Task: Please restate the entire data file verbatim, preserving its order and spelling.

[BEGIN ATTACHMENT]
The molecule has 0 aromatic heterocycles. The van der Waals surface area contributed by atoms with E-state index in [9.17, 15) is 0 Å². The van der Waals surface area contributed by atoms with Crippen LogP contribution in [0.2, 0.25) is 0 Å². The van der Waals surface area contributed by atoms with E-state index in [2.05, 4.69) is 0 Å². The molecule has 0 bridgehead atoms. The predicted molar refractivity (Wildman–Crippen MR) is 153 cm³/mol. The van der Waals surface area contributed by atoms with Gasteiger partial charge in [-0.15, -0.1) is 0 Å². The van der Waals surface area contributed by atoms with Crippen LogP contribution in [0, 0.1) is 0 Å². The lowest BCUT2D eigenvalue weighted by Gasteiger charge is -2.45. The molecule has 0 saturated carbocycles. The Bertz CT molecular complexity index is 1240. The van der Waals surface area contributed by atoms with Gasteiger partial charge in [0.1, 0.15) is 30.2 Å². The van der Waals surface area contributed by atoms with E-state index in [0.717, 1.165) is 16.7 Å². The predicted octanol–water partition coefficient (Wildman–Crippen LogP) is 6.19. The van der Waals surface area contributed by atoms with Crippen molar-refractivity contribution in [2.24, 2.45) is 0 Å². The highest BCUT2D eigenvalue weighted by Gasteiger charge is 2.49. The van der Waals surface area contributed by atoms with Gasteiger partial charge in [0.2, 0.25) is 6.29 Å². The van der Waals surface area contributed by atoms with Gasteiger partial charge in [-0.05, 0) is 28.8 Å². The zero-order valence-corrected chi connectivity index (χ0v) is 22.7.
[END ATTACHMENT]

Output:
The molecule has 0 aromatic heterocycles. The van der Waals surface area contributed by atoms with E-state index in [9.17, 15) is 0 Å². The van der Waals surface area contributed by atoms with Crippen LogP contribution in [0.2, 0.25) is 0 Å². The van der Waals surface area contributed by atoms with E-state index in [2.05, 4.69) is 0 Å². The molecule has 0 bridgehead atoms. The predicted molar refractivity (Wildman–Crippen MR) is 153 cm³/mol. The van der Waals surface area contributed by atoms with Gasteiger partial charge in [-0.15, -0.1) is 0 Å². The van der Waals surface area contributed by atoms with Crippen LogP contribution in [0, 0.1) is 0 Å². The lowest BCUT2D eigenvalue weighted by Gasteiger charge is -2.45. The molecule has 0 saturated carbocycles. The Bertz CT molecular complexity index is 1240. The van der Waals surface area contributed by atoms with Gasteiger partial charge in [0.1, 0.15) is 30.2 Å². The van der Waals surface area contributed by atoms with E-state index in [0.717, 1.165) is 16.7 Å². The predicted octanol–water partition coefficient (Wildman–Crippen LogP) is 6.19. The van der Waals surface area contributed by atoms with Crippen molar-refractivity contribution in [2.24, 2.45) is 0 Å². The highest BCUT2D eigenvalue weighted by Gasteiger charge is 2.49. The van der Waals surface area contributed by atoms with Gasteiger partial charge in [0.2, 0.25) is 6.29 Å². The van der Waals surface area contributed by atoms with Gasteiger partial charge in [-0.05, 0) is 28.8 Å². The zero-order valence-corrected chi connectivity index (χ0v) is 22.7.